> I'm reading Ruby Cookbook.
    > The first chapter is about String.
    > One of the examples shows the differenct between String#split(/\s+/) and
    > String#split(/(\s+)/) without much explanation.
    > I understand what sub-grouping is in regex.
    > Bug I don't understand what role that plays in String#split.
    >
    > s = "one two three"
    >
    > p s.split(/\s+/) #=> ["one", "two", "three"]
    > p s.split(/(\s+)/) #=> ["one", " ", "two", " ", "three"]


    # Try this one
    p s.split /((((\s+))))/

    >
    > Could anybody explain it, please?
    >
    > Thanks,
    > Sam



    --
    Posted via http://www.ruby-forum.com/.
    Eero Saynatkari, Aug 12, 2006
    #4
  5. Sam Kong

    Jan Svitok Guest

    On 8/12/06, Eero Saynatkari <> wrote:
    > Sam Kong wrote:
    > > Hello Rubyists,
    > >
    > > I'm reading Ruby Cookbook.
    > > The first chapter is about String.
    > > One of the examples shows the differenct between String#split(/\s+/) and
    > > String#split(/(\s+)/) without much explanation.
    > > I understand what sub-grouping is in regex.
    > > Bug I don't understand what role that plays in String#split.
    > >
    > > s = "one two three"
    > >
    > > p s.split(/\s+/) #=> ["one", "two", "three"]
    > > p s.split(/(\s+)/) #=> ["one", " ", "two", " ", "three"]

    >
    > # Try this one
    > p s.split /((((\s+))))/
    >
    > >
    > > Could anybody explain it, please?
    > >
    > > Thanks,
    > > Sam


    Seems like all groups in the separator regex are output to the result array.

    I wonder where is it documented, except for the source itself?
    (string.c, rb_str_split_m())
    Jan Svitok, Aug 12, 2006
    #5
  6. On 8/12/06, Jan Svitok <> wrote:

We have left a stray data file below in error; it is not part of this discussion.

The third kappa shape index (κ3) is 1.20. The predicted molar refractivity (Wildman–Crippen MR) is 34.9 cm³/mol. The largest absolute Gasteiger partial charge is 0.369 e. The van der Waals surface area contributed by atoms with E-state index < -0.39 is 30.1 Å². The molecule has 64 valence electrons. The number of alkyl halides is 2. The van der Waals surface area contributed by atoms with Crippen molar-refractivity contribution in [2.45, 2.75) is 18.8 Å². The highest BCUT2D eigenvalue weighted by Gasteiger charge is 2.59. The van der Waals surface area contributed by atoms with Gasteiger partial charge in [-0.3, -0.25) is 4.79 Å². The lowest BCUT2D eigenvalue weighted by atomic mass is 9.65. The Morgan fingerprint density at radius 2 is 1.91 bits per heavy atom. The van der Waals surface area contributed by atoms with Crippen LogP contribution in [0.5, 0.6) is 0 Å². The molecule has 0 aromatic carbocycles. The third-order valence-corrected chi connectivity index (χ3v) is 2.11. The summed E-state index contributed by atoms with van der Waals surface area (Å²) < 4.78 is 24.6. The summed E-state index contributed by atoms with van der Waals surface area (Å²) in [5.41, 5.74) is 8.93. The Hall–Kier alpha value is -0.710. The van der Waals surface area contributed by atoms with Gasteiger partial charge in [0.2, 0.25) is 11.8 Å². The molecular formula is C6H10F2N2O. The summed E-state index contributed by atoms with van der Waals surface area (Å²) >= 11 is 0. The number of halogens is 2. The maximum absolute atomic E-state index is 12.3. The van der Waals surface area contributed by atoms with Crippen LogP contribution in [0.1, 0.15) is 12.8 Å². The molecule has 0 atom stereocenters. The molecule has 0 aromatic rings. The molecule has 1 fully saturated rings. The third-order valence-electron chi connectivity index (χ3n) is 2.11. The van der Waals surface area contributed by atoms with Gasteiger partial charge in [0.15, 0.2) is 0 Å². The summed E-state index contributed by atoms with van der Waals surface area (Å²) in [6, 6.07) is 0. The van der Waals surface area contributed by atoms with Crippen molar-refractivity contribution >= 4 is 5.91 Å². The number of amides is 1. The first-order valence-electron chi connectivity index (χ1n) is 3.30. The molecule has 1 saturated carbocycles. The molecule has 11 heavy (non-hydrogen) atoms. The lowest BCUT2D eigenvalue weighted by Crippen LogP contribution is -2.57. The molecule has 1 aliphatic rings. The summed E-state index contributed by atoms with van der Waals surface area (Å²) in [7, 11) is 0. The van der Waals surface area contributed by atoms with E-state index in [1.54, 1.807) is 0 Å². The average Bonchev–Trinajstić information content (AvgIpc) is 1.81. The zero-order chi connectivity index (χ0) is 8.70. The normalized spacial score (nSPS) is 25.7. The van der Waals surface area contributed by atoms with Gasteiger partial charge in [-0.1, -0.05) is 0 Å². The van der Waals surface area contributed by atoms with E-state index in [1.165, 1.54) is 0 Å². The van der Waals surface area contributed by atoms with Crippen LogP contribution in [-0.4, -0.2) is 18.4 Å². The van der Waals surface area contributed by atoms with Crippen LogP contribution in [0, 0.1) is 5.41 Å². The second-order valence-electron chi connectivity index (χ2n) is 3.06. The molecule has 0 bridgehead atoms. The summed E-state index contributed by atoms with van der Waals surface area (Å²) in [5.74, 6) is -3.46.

> On 8/12/06, Eero Saynatkari <> wrote:
    > > Sam Kong wrote:
    > > > Hello Rubyists,
    > > >
    > > > I'm reading Ruby Cookbook.
    > > > The first chapter is about String.
    > > > One of the examples shows the differenct between String#split(/\s+/) and
    > > > String#split(/(\s+)/) without much explanation.
    > > > I understand what sub-grouping is in regex.
    > > > Bug I don't understand what role that plays in String#split.
    > > >
    > > > s = "one two three"
    > > >
    > > > p s.split(/\s+/) #=> ["one", "two", "three"]
    > > > p s.split(/(\s+)/) #=> ["one", " ", "two", " ", "three"]

    > >
    > > # Try this one
    > > p s.split /((((\s+))))/
    > >
    > > >
    > > > Could anybody explain it, please?
    > > >
    > > > Thanks,
    > > > Sam

    >
    > Seems like all groups in the separator regex are output to the result array.
    >
    > I wonder where is it documented, except for the source itself?
    > (string.c, rb_str_split_m())


    Well the pickaxe (2nd ed.) says so:

    "If pattern is a Regexp, str is divided where the pattern matches.
    Whenever the pattern matches a zero-length string, str is split into
    individual characters. If pattern includes groups, these groups will
    be included in the returned values."

    Ruby-doc.org doesn't have that last sentence, in either the 1.8 nor
    the 1.9 documentation.

    --
    Rick DeNatale
    http://talklikeaduck.denhaven2.com
    Rick DeNatale, Aug 12, 2006
    #6
    1. Advertising

Want to reply to this thread or ask your own question?

It takes just 2 minutes to sign up (and it's free!). Just click the sign up button to choose a username and then you can ask your own questions on the forum.
Similar Threads
  1. Hanif
    Replies:
    6
    Views:
    17,689
    Paul Lutus
    Oct 17, 2003
  2. Replies:
    2
    Views:
    451
  3. Carlos Ribeiro
    Replies:
    11
    Views:
    684
    Alex Martelli
    Sep 17, 2004
  4. trans.  (T. Onoma)

    split on '' (and another for split -1)

    trans. (T. Onoma), Dec 27, 2004, in forum: Ruby
    Replies:
    10
    Views:
    201
    Florian Gross
    Dec 28, 2004
  5. Stanley Xu
    Replies:
    2
    Views:
    582
    Stanley Xu
    Mar 23, 2011
Loading...

Share This Page